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Progression in X-linked Retinitis Pigmentosa Due to ORF15-RPGR Mutations: Assessment of Localized Vision Changes Over 2 Years. / Cideciyan, AV; Charng, Jason; Roman, AJ; Sheplock, R; Garafalo, AV; Héon, Elise; Jacobson, SG.

In: Investigative Ophthalmology & Visual Science (IOVS), Vol. 59, No. 11, 09.2018, p. 4558-4566.

Research output: Contribution to journalArticle

TY - JOUR

T1 - Progression in X-linked Retinitis Pigmentosa Due to ORF15-RPGR Mutations: Assessment of Localized Vision Changes Over 2 Years

AU - Cideciyan, AV

AU - Charng, Jason

AU - Roman, AJ

AU - Sheplock, R

AU - Garafalo, AV

AU - Héon, Elise

AU - Jacobson, SG

PY - 2018/9

Y1 - 2018/9

N2 - PURPOSE:To determine the progression rate and the variability of rod and cone sensitivities in patients with X-linked retinitis pigmentosa (XLRP) caused by mutations in ORF15-RPGR.METHODS:ORF15-RPGR-XLRP patients (n = 15) were studied prospectively over 2 years with static perimetry sampling the visual field under dark-adapted and light-adapted conditions on a 12° square grid covering 168° width and 84° height. Natural history of rod and cone sensitivity loss and test-retest variability were estimated. Data were analyzed pointwise as well as averaged across small regions of neighboring loci of approximately 80 mm2 (900 deg2) in size representing the likely extent of localized gene therapy injections.RESULTS:Retinal loci with mild to moderate loss of sensitivity tended to be in the mid- to far-peripheral retina in most patients. When averaged across small regions, dark-adapted rod vision progressed at an average of 2 dB per year with a coefficient of repeatability (CR) of 6.3 dB, and light-adapted cone vision with white stimulus progressed at an average of 0.9 dB per year with a CR of 3.8 dB. For an average patient enrolled in an early-phase clinical trial, significant (α = 0.05) progression would be predicted to occur with 80% power in 4.5 years for rod vision and 6.1 years for cone vision. Localization of regions in the temporal hemifield and grouping of results from multiple patients would permit trial designs of shorter duration.CONCLUSIONS:Measurement of rod sensitivity under dark-adapted conditions averaged across a small region showed the greatest potential for detectability of progression in the shortest period.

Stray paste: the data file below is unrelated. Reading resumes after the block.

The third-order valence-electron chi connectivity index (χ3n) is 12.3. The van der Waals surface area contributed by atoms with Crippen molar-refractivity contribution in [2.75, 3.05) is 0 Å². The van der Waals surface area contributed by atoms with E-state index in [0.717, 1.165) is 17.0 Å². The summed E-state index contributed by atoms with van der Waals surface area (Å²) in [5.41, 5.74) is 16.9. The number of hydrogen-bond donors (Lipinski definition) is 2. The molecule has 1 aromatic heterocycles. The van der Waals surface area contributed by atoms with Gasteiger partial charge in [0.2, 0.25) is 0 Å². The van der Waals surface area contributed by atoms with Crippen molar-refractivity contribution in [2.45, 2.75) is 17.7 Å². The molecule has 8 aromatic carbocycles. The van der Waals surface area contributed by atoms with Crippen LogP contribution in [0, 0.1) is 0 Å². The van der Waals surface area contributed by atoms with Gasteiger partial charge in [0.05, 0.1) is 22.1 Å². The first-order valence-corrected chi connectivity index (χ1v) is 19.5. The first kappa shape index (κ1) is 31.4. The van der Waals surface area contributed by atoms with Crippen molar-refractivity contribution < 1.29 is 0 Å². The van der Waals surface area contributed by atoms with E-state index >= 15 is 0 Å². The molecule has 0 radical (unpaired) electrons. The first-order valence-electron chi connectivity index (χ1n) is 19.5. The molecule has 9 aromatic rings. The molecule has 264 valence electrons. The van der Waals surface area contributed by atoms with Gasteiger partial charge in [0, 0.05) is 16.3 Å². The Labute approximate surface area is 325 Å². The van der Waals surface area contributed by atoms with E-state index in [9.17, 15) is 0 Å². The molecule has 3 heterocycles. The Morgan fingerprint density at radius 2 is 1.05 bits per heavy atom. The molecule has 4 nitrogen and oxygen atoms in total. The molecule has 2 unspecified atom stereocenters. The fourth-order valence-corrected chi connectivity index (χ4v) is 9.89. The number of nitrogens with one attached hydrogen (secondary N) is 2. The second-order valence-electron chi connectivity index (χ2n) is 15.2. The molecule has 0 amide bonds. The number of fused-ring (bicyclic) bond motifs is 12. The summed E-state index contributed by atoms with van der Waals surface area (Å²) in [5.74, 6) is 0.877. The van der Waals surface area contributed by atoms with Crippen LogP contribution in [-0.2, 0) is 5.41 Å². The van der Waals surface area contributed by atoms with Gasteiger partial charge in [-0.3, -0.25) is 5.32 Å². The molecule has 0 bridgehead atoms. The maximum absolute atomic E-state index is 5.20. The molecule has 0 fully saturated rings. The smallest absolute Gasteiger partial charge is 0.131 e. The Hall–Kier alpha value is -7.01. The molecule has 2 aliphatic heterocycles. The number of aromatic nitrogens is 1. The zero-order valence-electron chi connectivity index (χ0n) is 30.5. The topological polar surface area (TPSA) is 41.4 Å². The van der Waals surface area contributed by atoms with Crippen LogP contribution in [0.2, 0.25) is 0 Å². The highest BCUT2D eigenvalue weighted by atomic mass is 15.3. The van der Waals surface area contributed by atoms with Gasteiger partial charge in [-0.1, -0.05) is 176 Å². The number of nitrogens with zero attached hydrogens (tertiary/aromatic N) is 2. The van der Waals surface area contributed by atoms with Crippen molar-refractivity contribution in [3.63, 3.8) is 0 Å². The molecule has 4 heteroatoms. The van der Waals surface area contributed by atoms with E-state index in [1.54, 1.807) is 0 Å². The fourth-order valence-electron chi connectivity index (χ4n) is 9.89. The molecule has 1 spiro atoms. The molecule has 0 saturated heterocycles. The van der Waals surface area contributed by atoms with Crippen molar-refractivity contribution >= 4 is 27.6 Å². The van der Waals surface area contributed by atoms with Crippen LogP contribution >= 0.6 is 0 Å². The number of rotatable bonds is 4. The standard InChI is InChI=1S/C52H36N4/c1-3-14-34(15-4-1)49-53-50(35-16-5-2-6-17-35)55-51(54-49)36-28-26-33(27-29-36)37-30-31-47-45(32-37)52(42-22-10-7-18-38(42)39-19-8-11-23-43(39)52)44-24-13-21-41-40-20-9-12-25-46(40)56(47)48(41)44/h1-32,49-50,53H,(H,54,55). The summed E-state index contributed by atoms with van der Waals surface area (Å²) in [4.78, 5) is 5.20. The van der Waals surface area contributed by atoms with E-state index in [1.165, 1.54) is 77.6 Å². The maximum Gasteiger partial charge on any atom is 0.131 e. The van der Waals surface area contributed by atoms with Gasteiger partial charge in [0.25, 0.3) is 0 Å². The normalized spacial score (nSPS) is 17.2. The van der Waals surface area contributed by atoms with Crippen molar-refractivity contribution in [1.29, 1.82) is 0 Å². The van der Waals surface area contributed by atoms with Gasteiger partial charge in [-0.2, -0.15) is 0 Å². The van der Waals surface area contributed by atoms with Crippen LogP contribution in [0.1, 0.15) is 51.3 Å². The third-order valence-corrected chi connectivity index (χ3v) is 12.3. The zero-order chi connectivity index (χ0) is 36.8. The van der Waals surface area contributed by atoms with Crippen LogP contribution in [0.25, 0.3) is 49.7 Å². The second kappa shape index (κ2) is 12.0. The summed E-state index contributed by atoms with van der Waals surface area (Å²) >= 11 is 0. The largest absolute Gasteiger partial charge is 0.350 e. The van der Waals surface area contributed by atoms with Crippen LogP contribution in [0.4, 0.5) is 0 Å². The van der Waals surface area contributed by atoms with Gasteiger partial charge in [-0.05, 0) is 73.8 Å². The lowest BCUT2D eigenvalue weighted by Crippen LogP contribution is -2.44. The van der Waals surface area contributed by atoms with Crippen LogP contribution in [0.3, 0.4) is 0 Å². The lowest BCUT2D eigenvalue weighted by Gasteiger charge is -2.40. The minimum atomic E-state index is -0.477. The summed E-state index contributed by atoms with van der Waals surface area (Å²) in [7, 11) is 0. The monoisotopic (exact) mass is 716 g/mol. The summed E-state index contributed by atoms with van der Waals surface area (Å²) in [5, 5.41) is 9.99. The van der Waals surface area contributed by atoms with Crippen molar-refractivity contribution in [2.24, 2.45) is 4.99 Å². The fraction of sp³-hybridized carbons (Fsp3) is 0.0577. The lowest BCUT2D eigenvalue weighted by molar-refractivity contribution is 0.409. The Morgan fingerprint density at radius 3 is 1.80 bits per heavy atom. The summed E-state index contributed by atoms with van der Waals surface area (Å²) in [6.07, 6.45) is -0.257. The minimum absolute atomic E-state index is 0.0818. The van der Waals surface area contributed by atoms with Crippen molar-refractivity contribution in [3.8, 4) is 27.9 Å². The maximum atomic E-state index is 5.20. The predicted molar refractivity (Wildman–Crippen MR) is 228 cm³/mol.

AB - PURPOSE:To determine the progression rate and the variability of rod and cone sensitivities in patients with X-linked retinitis pigmentosa (XLRP) caused by mutations in ORF15-RPGR.METHODS:ORF15-RPGR-XLRP patients (n = 15) were studied prospectively over 2 years with static perimetry sampling the visual field under dark-adapted and light-adapted conditions on a 12° square grid covering 168° width and 84° height. Natural history of rod and cone sensitivity loss and test-retest variability were estimated. Data were analyzed pointwise as well as averaged across small regions of neighboring loci of approximately 80 mm2 (900 deg2) in size representing the likely extent of localized gene therapy injections.RESULTS:Retinal loci with mild to moderate loss of sensitivity tended to be in the mid- to far-peripheral retina in most patients. When averaged across small regions, dark-adapted rod vision progressed at an average of 2 dB per year with a coefficient of repeatability (CR) of 6.3 dB, and light-adapted cone vision with white stimulus progressed at an average of 0.9 dB per year with a CR of 3.8 dB. For an average patient enrolled in an early-phase clinical trial, significant (α = 0.05) progression would be predicted to occur with 80% power in 4.5 years for rod vision and 6.1 years for cone vision. Localization of regions in the temporal hemifield and grouping of results from multiple patients would permit trial designs of shorter duration.CONCLUSIONS:Measurement of rod sensitivity under dark-adapted conditions averaged across a small region showed the greatest potential for detectability of progression in the shortest period.

U2 - 10.1167/iovs.18-24931

DO - 10.1167/iovs.18-24931

M3 - Article

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SP - 4558

EP - 4566

JO - Investigative Ophthalmology & Visual Science (IOVS)

JF - Investigative Ophthalmology & Visual Science (IOVS)

SN - 0146-0404

IS - 11

ER -